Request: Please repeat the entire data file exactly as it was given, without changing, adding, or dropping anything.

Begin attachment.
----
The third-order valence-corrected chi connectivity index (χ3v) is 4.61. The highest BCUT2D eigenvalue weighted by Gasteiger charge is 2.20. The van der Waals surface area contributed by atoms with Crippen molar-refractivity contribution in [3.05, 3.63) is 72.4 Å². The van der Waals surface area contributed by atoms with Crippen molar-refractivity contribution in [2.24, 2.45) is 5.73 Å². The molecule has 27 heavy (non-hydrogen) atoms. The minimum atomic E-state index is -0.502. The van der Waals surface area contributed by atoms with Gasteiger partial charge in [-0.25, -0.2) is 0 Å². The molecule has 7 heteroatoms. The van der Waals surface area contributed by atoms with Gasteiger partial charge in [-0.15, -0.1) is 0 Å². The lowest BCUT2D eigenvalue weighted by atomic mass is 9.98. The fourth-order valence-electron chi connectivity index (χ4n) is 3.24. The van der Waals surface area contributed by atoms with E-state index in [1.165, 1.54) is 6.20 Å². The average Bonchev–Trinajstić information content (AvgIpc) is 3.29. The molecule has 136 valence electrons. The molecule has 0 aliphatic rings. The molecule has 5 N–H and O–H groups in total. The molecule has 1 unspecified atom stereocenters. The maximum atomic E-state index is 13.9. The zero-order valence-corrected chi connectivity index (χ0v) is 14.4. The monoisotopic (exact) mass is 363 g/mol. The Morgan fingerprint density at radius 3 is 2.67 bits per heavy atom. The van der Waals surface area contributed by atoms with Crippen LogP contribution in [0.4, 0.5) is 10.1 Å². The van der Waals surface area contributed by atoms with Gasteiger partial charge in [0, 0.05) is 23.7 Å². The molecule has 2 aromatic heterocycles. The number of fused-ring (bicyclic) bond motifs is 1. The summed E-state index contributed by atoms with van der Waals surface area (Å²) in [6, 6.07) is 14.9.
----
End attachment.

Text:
The third-order valence-corrected chi connectivity index (χ3v) is 4.61. The highest BCUT2D eigenvalue weighted by Gasteiger charge is 2.20. The van der Waals surface area contributed by atoms with Crippen molar-refractivity contribution in [3.05, 3.63) is 72.4 Å². The van der Waals surface area contributed by atoms with Crippen molar-refractivity contribution in [2.24, 2.45) is 5.73 Å². The molecule has 27 heavy (non-hydrogen) atoms. The minimum atomic E-state index is -0.502. The van der Waals surface area contributed by atoms with Gasteiger partial charge in [-0.25, -0.2) is 0 Å². The molecule has 7 heteroatoms. The van der Waals surface area contributed by atoms with Gasteiger partial charge in [-0.15, -0.1) is 0 Å². The lowest BCUT2D eigenvalue weighted by atomic mass is 9.98. The fourth-order valence-electron chi connectivity index (χ4n) is 3.24. The van der Waals surface area contributed by atoms with E-state index in [1.165, 1.54) is 6.20 Å². The average Bonchev–Trinajstić information content (AvgIpc) is 3.29. The molecule has 136 valence electrons. The molecule has 0 aliphatic rings. The molecule has 5 N–H and O–H groups in total. The molecule has 1 unspecified atom stereocenters. The maximum atomic E-state index is 13.9. The zero-order valence-corrected chi connectivity index (χ0v) is 14.4. The monoisotopic (exact) mass is 363 g/mol. The Morgan fingerprint density at radius 3 is 2.67 bits per heavy atom. The van der Waals surface area contributed by atoms with Crippen LogP contribution in [0.4, 0.5) is 10.1 Å². The van der Waals surface area contributed by atoms with Gasteiger partial charge in [0, 0.05) is 23.7 Å². The molecule has 2 aromatic heterocycles. The number of fused-ring (bicyclic) bond motifs is 1. The summed E-state index contributed by atoms with van der Waals surface area (Å²) in [6, 6.07) is 14.9.